Whilst the BioFutures workshop included thinking about non-human existences as only a part of the program and rather concentrated on an energy black-out, my research focuses on envisioning a future in which other-than-human existences are acknowledged and valued. The creative and thinking process of speculation is rooted in compassion meditation (Lobsang Tenzin Negi, CBCT) and an awareness of unnecessary animals suffering whereas in the BioArtLab, the speculation begins with a potential energy catastrophe that puts a stop to human current lifestyle. Also, in difference to BioFutures Living Lab, my research explores aesthetic questions about representing insect personalities and their coexistence.
The works speculating about the lives of insects present more and less likely scenarios, illustrating the diversity of possible modes of existence. Particularly, seemingly less likely speculations invite to be open to the realm of possibility. As Violette Pouillard mentioned, it’s not necessary to ‘know everything’ or ‘as much as possible’ about other animals to envision a future with them and respect them. Not knowing everything can even contribute to approaching others with greater caution. Furthermore, in sciences, non-human existences are predominantly examined for their utility to humans. Imagining situations independent of humans shows that animals lead lives beyond human utility.
The visualization of ideas that sensibilize to multispecies worlds are visualized through graphic art. The artistic transformation of ideas into a tangible object anchors thoughts in the material world and can be used for dissemination. The artwork is an object that invites for open-mindedness and highlights the content as a subjective perspective. Not portraying one’s own opinion as an absolute fact helps to take other perspectives seriously and encourages a closer examination of the other and the own standpoint. At the same time, one has to accept that opinions can change, thus one has to continuously question the own perception. Also, the artistic representation of an idea helps to emotionally and intuitively open up to the displayed content. Learning to confront other animals with emotional openness by being confronted with their artistic representation is one of the aims of this project.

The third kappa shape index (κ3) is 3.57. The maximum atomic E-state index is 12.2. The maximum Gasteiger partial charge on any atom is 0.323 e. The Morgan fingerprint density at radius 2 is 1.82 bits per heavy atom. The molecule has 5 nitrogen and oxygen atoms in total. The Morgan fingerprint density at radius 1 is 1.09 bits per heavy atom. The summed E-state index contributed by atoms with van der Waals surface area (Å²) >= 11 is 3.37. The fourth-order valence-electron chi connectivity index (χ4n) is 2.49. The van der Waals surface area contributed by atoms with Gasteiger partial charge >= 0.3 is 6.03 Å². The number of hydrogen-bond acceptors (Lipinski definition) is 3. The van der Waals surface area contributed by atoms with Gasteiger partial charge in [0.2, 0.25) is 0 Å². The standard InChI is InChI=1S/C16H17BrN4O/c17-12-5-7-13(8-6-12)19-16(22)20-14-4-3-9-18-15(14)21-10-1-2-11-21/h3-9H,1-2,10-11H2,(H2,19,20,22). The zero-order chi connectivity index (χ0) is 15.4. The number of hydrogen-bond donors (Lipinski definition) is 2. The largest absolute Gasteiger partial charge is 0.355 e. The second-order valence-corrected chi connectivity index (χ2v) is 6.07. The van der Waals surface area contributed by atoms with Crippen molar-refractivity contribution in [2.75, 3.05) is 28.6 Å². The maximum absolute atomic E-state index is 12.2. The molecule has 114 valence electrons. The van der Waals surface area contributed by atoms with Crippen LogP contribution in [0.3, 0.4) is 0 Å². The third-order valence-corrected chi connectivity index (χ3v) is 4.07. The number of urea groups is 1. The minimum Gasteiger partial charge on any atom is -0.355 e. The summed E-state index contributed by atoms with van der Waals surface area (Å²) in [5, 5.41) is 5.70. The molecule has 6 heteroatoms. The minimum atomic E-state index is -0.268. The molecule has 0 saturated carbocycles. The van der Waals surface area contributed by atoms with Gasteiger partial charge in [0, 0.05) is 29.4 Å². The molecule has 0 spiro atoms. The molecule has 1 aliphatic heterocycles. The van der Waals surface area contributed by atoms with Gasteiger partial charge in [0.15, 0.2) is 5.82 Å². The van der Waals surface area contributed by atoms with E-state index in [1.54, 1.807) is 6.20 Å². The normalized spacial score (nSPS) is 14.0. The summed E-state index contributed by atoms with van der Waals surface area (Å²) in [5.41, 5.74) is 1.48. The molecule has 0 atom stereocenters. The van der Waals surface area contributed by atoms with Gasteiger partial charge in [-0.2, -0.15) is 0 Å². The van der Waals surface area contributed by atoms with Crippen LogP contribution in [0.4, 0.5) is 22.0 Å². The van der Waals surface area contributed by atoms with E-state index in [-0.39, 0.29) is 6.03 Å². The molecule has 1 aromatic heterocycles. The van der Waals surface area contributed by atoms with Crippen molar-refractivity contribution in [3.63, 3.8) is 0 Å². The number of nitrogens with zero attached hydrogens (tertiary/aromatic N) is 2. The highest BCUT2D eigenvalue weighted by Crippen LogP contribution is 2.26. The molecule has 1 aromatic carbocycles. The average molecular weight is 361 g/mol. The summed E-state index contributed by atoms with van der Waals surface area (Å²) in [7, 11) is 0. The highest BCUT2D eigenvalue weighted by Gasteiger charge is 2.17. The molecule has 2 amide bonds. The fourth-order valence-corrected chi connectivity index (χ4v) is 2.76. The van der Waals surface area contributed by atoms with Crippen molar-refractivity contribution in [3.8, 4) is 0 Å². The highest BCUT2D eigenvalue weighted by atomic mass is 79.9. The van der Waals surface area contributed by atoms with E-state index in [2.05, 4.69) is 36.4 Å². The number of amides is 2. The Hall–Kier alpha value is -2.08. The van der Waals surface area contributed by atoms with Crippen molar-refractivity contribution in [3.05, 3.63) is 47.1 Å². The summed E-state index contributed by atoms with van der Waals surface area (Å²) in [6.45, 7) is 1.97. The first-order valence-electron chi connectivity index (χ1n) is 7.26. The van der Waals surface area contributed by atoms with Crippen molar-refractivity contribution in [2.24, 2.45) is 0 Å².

Cultural depictions of bugs can be found in Klaus Reinhardt’s work Literary Bugs: An Anthology, Along with a Brief Natural and Cultural History (2014). He collects literary portrayals of bugs, such as Tolstoy’s The Cossacks: A Tale of 1852 (1875). In The Cossacks: A Tale of 1852, Tolstoy unsuccessfully tries to avoid being bitten by bugs that live in his bedroom and resigns with the thought, “you cannot outsmart them” (2014, p. 127). So, the author tells a realistic story about bedbugs without devaluing them, but portraying them as intelligent beings capable of evading human traps. Such a perspective, which does not present bugs from a perspective associated with disgust, serves as a source of inspiration for the own project.
A point of criticism of this method could be that it does not pay enough attention to the real life of the animal as the fictional elements divert attention from the real circumstances of these animals. The counterargument is that the goal of this project is not to depict insects as realistically as possible, but to playfully anchor non-human worlds in our consciousness and build a relationship with them. For this purpose, stylistic elements are used that show bugs in ways we don’t experience them in everyday life but are helpful in portraying bugs as individuals with agency. This connection with the other created through art can then strengthen the relationship with living animals in everyday life.
Another criticism could be that the portrayal of bugs is anthropomorphizing, for example, when two bugs are depicted communicating with each other through human language. However, this visual representation is not suggesting that bugs speak human language but rather that there is communication between bugs. Human language and a comic-like style are used to narrate a story that is understandable for a human viewer.